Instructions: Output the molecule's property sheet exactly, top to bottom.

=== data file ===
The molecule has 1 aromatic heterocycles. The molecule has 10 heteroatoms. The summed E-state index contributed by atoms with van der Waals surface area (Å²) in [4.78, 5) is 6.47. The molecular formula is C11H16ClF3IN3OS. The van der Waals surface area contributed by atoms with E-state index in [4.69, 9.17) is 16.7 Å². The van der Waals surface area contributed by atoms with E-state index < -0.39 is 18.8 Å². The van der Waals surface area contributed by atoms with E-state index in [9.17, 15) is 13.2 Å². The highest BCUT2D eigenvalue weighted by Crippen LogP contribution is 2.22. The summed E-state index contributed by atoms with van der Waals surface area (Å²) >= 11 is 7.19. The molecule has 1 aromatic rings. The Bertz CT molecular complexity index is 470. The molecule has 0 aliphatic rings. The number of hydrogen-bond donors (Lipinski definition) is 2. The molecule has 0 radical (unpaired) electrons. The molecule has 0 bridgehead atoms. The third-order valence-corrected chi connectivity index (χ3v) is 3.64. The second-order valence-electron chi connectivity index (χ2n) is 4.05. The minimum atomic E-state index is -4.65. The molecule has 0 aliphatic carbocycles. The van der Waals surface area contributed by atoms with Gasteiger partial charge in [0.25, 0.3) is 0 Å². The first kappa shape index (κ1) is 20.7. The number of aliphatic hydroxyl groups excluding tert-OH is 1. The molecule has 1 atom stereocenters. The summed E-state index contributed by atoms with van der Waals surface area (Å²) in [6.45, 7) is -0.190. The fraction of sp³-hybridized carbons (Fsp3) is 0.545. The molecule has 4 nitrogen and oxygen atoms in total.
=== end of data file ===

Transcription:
The molecule has 1 aromatic heterocycles. The molecule has 10 heteroatoms. The summed E-state index contributed by atoms with van der Waals surface area (Å²) in [4.78, 5) is 6.47. The molecular formula is C11H16ClF3IN3OS. The van der Waals surface area contributed by atoms with E-state index in [4.69, 9.17) is 16.7 Å². The van der Waals surface area contributed by atoms with E-state index < -0.39 is 18.8 Å². The van der Waals surface area contributed by atoms with E-state index in [9.17, 15) is 13.2 Å². The highest BCUT2D eigenvalue weighted by Crippen LogP contribution is 2.22. The summed E-state index contributed by atoms with van der Waals surface area (Å²) >= 11 is 7.19. The molecule has 1 aromatic rings. The Bertz CT molecular complexity index is 470. The molecule has 0 aliphatic rings. The number of hydrogen-bond donors (Lipinski definition) is 2. The molecule has 0 radical (unpaired) electrons. The molecule has 0 bridgehead atoms. The third-order valence-corrected chi connectivity index (χ3v) is 3.64. The second-order valence-electron chi connectivity index (χ2n) is 4.05. The minimum atomic E-state index is -4.65. The molecule has 0 aliphatic carbocycles. The van der Waals surface area contributed by atoms with Gasteiger partial charge in [0.25, 0.3) is 0 Å². The first kappa shape index (κ1) is 20.7. The number of aliphatic hydroxyl groups excluding tert-OH is 1. The molecule has 1 atom stereocenters. The summed E-state index contributed by atoms with van der Waals surface area (Å²) in [6.45, 7) is -0.190. The fraction of sp³-hybridized carbons (Fsp3) is 0.545. The molecule has 4 nitrogen and oxygen atoms in total.